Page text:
While the actual punching or vigorous kneading of the dough is still practiced in many bakeries, the recommended procedure is to more gently turn and fold the sides of the dough well into the center. Vigorous kneading, when well-matured flours are used, has a tendency to produce bucky doughs that will subsequently create difficulties in makeup. Folding the dough, on the other hand, avoids this problem. Moreover, this method of dough manipulation assures a more uniform fermentation by equalizing the temperature throughout the dough, minimizes a possible retarding effect by excessive carbon dioxide gas accumulation within the dough, introduces atmospheric oxygen with its stimulating effect on yeast activity, and increases the gas-retaining capacity of the dough by promoting the mechanical development of its gluten through the stretching and folding action involved in this process.
This last effect appears to be of primary significance. Gas production is not constant during fermentation, but rises at first to its maximum rate and then declines. The increase in dough volume corresponds to gas production during the first hour of fermentation only. Thereafter, there is a marked decline in the rate at which dough volume increases. A dough that is permitted to go through fermentation without folding or punching will lose a considerable amount of carbon dioxide. However, if the dough is turned and folded at the right time, its gas retention properties are improved sufficiently to prevent a significant loss of gas. Under practical conditions, the rate of dough expansion is again accelerated by then folding or punch back, and this has led to the conclusion that there has been a corresponding increase in the fermentation rate. The beneficial effects of punching or folding result essentially from the improvement in the dough's gas retention properties.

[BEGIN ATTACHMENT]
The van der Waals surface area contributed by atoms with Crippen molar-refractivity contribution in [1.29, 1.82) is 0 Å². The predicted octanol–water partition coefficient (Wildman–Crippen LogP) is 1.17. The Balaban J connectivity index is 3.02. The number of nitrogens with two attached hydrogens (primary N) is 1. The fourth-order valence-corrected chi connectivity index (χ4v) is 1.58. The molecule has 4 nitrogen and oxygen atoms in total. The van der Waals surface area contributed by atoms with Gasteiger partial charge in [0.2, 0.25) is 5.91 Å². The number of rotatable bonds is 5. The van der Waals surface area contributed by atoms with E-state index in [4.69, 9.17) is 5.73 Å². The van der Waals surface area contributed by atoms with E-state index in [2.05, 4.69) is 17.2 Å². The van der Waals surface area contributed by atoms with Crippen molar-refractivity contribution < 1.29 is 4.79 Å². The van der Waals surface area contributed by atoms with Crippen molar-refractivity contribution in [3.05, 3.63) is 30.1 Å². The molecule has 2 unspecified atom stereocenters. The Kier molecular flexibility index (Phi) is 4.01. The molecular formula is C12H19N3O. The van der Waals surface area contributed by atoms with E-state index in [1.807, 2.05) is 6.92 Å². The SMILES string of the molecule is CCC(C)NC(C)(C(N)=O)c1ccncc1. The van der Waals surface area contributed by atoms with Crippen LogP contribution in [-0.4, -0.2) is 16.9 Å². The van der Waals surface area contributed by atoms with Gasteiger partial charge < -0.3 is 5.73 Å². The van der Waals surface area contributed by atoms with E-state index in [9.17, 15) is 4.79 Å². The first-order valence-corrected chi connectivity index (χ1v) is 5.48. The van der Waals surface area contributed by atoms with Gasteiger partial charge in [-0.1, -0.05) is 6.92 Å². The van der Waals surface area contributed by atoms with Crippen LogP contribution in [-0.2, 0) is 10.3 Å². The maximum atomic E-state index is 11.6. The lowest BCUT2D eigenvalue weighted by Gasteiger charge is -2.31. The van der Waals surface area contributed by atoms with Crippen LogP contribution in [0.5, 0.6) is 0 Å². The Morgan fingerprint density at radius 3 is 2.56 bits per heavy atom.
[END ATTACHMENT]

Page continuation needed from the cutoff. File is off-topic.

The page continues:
The correct time at which the dough should first be turned is usually established by the simple expediency of inserting the hand into the dough, withdrawing it quickly, and observing the dough's behavior. If the dough reshapes itself, i.e., shows only a very slight recession or indentation, it is ready to be turned and folded. This point is usually taken as the 60% completion mark of the total fermentation time. The dough is then turned again after one-half this initial time, which thus represents another 30% of the total fermentation time. During the remaining 10%, the dough is sent to the divider.
The above procedure is merely indicative of general practice and must be adapted to different conditions. For example, the quality of the flour plays an important role in determining actual fermentation times. Well-matured flours normally require a shorter fermentation and less frequent punching or folding than do so-called "green" or immature flours. The fermentation time may be shortened by the simple expediency of having the first punch represent either two-thirds or even three-fourths of the total fermentation, and omitting the second punch. This procedure will yield "young" doughs. "Old" doughs, on the other hand, are obtained by having the time to the first punch represent a lesser proportion of the total fermentation. The dough will receive a series of periodic turnings or punches during this period. This practice is normally followed with strong flours of high protein content, or with lower grade flours of longer extraction. Such flours may need four or five punches; there is the risk, however, that this may give rise to bucky doughs. Slight overmixing of the doughs or increasing the absorption somewhat will ameliorate this condition. A slight increase in the dough temperature will also act to accelerate fermentation and reduce the total time.
Adjustments in Fermentation Time
Optimum fermentation time represents that point at which the effects of interacting factors such as character of flour, yeast level, temperature, formula ingredients, degree of oxidation, etc., are in balance. Once practical experience has established the most suitable procedure for processing a given type of flour, it is generally closely adhered to in the interest of uniformity. Occasions may arise, however, when it becomes necessary to either shorten or extend the established fermentation time. To meet such exigencies, certain rules have evolved concerning changes in yeast quantity and temperature that work reasonably well, but should always be regarded only as temporary expedients. This is to say that any major deviation from an accepted procedure that has yielded good results will usually result in some loss of quality. Hence, while it is possible to shorten or lengthen the fermentation time by certain adjustments in yeast and temperature, the final product will usually not meet optimum quality standards.